They were my parents, actors known by everyone. They gave our lives love and colour in a house by the sea – the house that sheltered my orphaned father when he was a boy.

But the summer Mads arrived changed everything. She too had been abandoned and my father understood why. We Wildflowers took her in.

My father was my hero, he gave us a golden childhood, but the past was always going to catch up with him … it comes for us all, sooner or later.

This is my story. I am Cordelia Wilde. A singer without a voice. A daughter without a father. Let me take you inside.

And finally here is my review for The Wildflowers by Harriet Evans

The Bosky, a wonderful seaside holiday home sits centre stage in this story, comforting, embracing, helping you move from the Second World War through to 2015. We get to know, to care about, to love the Wilde’s, the sophisticated Tony and Althea and their offspring, their treasured and traumatic memories, what makes them tick, their secrets, their lies. This is a story that feels hugely worldly-wise yet also so very intimate, it travels through time, and takes you to the heart of emotions. Harriet Evans made every character matter to me, she covers the generations, from youngest to oldest beautifully, they also feel so very real, everyone is perfectly imperfect. As the story wrapped itself around me, I became consumed by each time span, only coming up for breath with each break in time, which in turn led to a new discovery. The Bothy travels with the Wilde’s, becoming as one with their story. I adored ‘The Wildflowers”, bittersweet, knowing, eloquently engaging and so very very satisfying… what a truly rewarding read this is.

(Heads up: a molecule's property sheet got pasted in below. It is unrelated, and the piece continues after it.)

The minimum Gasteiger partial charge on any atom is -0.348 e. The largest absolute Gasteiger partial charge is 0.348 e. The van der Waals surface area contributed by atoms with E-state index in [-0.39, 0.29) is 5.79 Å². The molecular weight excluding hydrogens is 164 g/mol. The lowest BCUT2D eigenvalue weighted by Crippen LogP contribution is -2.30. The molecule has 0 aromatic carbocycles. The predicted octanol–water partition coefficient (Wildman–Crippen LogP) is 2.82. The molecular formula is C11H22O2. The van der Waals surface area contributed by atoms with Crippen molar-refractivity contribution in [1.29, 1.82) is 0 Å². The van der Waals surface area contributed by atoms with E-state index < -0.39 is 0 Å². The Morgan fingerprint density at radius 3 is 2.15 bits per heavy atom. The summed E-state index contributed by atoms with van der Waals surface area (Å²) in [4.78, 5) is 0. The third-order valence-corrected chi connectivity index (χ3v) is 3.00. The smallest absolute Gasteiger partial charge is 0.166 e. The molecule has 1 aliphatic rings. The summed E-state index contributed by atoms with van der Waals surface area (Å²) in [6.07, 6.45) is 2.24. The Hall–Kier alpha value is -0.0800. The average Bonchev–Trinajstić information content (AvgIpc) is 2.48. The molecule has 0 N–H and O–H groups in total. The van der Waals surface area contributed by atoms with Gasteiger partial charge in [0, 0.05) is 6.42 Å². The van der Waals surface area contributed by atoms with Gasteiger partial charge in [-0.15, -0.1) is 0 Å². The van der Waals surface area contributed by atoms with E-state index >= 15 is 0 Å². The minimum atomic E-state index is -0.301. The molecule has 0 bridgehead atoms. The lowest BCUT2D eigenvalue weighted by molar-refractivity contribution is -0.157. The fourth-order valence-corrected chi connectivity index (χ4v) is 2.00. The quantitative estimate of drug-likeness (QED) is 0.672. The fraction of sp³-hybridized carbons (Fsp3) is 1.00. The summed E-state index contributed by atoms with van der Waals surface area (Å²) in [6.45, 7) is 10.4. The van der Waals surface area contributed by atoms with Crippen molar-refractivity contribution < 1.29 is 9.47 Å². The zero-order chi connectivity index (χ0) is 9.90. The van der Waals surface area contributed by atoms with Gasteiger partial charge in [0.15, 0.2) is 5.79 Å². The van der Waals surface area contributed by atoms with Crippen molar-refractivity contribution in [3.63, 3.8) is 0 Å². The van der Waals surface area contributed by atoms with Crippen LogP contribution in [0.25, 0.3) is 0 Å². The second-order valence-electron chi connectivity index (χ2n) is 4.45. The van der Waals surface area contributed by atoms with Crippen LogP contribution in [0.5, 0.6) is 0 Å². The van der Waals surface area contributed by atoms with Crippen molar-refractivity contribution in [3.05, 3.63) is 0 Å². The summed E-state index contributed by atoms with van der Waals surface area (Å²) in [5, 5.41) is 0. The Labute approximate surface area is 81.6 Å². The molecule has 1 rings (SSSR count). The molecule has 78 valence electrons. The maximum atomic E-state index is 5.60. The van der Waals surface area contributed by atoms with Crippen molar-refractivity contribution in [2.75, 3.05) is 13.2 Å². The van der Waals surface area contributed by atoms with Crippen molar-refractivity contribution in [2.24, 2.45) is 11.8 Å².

Liz Robinson

The Wildflowers  by Harriet Evans was published by Headline in April 2018.

Find out more about Harriet Evans by visiting her website here.

 

We Were the Salt of the Sea by Roxanne Bouchard – reviewed by Liz Robinson